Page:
Charcot-Marie-Tooth and Your Feet | Charcot-Marie-Tooth Association

Charcot-Marie-Tooth and Your Feet

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Hal Ornstein, DPM, FASPS, and Gregory Stilwell, DPM, FACFAS

Common Foot Types Seen in CMT:

Pes cavus:  The most typical type, a high-arched foot with a rigid “cave” under the instep.  Calluses are common on the balls of the feet. Chronic ankle sprains and foot drop are common, as well.  Hammer toes, claw toes and corns on the toes are typical.  The muscles within the foot itself (intrinsic muscles) atrophy, and cause the toes to curl up.  Treatment ranges from wearing insoles to surgery.

Paralytic Flatfoot: A less common foot type, which usually requires some type of fusion in the arch to stabilize the progressive breakdown.

Foot Drop: Weakness in the muscles of the front of the calf cause foot drop; those with stronger muscles in the calf are better able to lift the front of the foot up. Bracing can be effective, and rocker bottom shoes and surgery to move stronger muscles to the top of the foot are all helpful.

Preventing and Treating Foot Problems 

The key for people with CMT is to view all foot problems as potentially dangerous, to prevent them if possible, and to seek podiatric care as soon as possible if they occur.

Neuropathy can cause numbness, burning pain, and less ability to feel pain, heat or cold. Heating pads are notorious for causing severe burns that were never felt as they were occurring. When decreased sensation is present, serious problems, such as ulcers and gangrene, can occur without pain. Infection may go unnoticed and appropriate care may be delayed until it is too late; amputation may be necessary to save the person’s life.  Daily observation of the feet is necessary by those with CMT or by a trusted guardian.

Deformities are very common in the ankles and feet of those with CMT because of progressive muscular weaknesses, causing imbalance of opposing muscle groups. Either surgical realignment or bracing with orthoses can work well.  Many times, simple extra-depth shoes with soft inlays provide relief. Exercise, stretching, and massage can keep your flexibility and maintain as much strength as possible.  Custom-molded braces and in-shoe orthotics are commonly used as well.  Surgery has become much more common and effective when performed by a qualified foot and ankle surgeon.  From straightening toes to lowering the arch and realigning the ankle joint, new techniques have greatly improved many patients’ mobility and agility.  To treat the tripping commonly experienced from a foot drop deformity, carbon fiber lightweight braces fit into most shoes and are easy to fit around the calf.  Surgical transfer of muscles to help stabilize drop foot is an effective procedure.  Physical therapy is commonly prescribed to help develop a Home Exercise Program and speed up healing after surgery.

Ulcers can be caused by lack of blood circulating to the foot, lack of soft tissue protection, excessive callous tissue, infection, and pressure points caused by deformities.  Some causes of injury and ulcers are wearing ill-fitting shoes, performing “self” surgery, applying electric heating pads or hot water bottles, and using ingrown toenail and corn remedies.  If the circulatory response is adequate, most ulcers can be healed if diagnosed and treated early.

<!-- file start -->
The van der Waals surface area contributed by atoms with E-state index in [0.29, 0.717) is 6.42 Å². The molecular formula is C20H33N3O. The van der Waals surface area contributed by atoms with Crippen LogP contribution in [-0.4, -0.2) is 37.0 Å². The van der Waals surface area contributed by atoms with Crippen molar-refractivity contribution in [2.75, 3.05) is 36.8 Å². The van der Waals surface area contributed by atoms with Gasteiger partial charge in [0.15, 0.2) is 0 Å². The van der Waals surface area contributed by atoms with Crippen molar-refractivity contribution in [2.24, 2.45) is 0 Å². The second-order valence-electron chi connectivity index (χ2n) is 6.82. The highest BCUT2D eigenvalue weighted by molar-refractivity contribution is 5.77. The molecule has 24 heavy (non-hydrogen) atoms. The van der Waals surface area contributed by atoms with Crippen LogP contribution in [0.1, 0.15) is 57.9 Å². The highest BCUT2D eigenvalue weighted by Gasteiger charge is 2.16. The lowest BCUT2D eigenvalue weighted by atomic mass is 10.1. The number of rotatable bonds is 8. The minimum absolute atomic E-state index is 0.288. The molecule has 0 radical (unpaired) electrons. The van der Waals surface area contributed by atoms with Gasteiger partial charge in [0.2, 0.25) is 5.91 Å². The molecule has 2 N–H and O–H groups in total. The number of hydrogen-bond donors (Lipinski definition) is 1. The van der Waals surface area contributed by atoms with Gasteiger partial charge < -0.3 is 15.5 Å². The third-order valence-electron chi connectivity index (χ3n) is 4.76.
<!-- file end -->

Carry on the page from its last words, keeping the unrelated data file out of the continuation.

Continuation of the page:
Skin changes in the foot can be caused by CMT.  Dehydration is common since those with CMT can have less natural lubrication.  Fissures and cracks in the skin develop, and, often, itching can become severe.  Scratching can cause breaks in the skin that may become infected.  Dryness can be helped by using a good skin cream daily on every part of the foot except between the toes.

Cuts, scrapes, blisters and puncture wounds can cause serious problems.  To prevent such injuries, people with CMT should always wear some kind of footwear. While going barefoot, especially in sand or soft grass is a wonderful treat, it is dangerous for people with decreased “protective sensation.” If a foreign body such as a splinter punctures the skin, it can lead to an infection and cause drastic consequences if a podiatric surgeon doesn’t appropriately open the wound and extract the foreign body.

Ingrown toenails press on the surrounding skin, and if a person doesn’t have adequate sensation to feel the pressure, an infection can quickly develop.  To treat the problem, a podiatric surgeon will drain the infection to relieve the pressure, prescribe an antibiotic, and recommend special home care to help the infection heal. A permanent surgical procedure can be done in the office to prevent reoccurrence.

Athlete’s Foot is a fungal infection commonly seen in people with CMT. This can affect nails as well, making them thick and painful. Many easy preventative solutions such as correct socks and OTC creams can be highly effective.  However, if not treated, secondary bacterial infections that require vigorous treatment with antibiotics may develop.

Structural changes in the feet and ankles typically occur with CMT.  As the nerves are affected by CMT, muscles become weak, and the bones those muscles control start to shift and cause bone and joint deformities. Again, if a person doesn’t have normal sensation, he or she may not feel the added pressure over boney prominences and develop a sore, an infection, or a full-fledged ulceration.  A podiatric specialist can help prevent complications from CMT-caused foot and ankle deformity.